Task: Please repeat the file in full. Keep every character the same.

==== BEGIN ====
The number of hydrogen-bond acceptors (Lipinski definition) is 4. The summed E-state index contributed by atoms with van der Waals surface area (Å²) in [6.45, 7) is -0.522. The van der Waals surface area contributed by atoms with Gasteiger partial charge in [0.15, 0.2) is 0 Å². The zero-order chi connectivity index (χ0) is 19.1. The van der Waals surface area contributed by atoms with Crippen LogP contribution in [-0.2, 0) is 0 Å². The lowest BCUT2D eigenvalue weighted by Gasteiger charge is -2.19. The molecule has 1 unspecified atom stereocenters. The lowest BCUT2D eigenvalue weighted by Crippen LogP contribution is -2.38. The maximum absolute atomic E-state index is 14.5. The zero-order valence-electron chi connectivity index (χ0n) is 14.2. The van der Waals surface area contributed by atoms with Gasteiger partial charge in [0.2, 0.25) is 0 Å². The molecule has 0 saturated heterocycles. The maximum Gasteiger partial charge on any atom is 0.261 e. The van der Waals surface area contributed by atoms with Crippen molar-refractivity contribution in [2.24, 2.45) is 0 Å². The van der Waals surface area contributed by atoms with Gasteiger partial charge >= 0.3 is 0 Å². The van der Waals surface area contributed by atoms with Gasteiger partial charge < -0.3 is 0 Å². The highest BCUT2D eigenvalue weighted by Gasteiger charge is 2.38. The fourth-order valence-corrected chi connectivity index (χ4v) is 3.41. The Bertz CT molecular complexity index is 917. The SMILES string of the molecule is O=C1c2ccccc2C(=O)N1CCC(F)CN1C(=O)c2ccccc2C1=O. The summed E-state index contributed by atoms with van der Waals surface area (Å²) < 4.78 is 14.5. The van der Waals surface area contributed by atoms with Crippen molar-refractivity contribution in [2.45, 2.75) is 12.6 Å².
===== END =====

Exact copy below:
The number of hydrogen-bond acceptors (Lipinski definition) is 4. The summed E-state index contributed by atoms with van der Waals surface area (Å²) in [6.45, 7) is -0.522. The van der Waals surface area contributed by atoms with Gasteiger partial charge in [0.15, 0.2) is 0 Å². The zero-order chi connectivity index (χ0) is 19.1. The van der Waals surface area contributed by atoms with Crippen LogP contribution in [-0.2, 0) is 0 Å². The lowest BCUT2D eigenvalue weighted by Gasteiger charge is -2.19. The molecule has 1 unspecified atom stereocenters. The lowest BCUT2D eigenvalue weighted by Crippen LogP contribution is -2.38. The maximum absolute atomic E-state index is 14.5. The zero-order valence-electron chi connectivity index (χ0n) is 14.2. The van der Waals surface area contributed by atoms with Gasteiger partial charge in [0.2, 0.25) is 0 Å². The molecule has 0 saturated heterocycles. The maximum Gasteiger partial charge on any atom is 0.261 e. The van der Waals surface area contributed by atoms with Crippen molar-refractivity contribution in [2.24, 2.45) is 0 Å². The van der Waals surface area contributed by atoms with Gasteiger partial charge >= 0.3 is 0 Å². The van der Waals surface area contributed by atoms with Gasteiger partial charge < -0.3 is 0 Å². The highest BCUT2D eigenvalue weighted by Gasteiger charge is 2.38. The fourth-order valence-corrected chi connectivity index (χ4v) is 3.41. The Bertz CT molecular complexity index is 917. The SMILES string of the molecule is O=C1c2ccccc2C(=O)N1CCC(F)CN1C(=O)c2ccccc2C1=O. The summed E-state index contributed by atoms with van der Waals surface area (Å²) < 4.78 is 14.5. The van der Waals surface area contributed by atoms with Crippen molar-refractivity contribution in [2.45, 2.75) is 12.6 Å².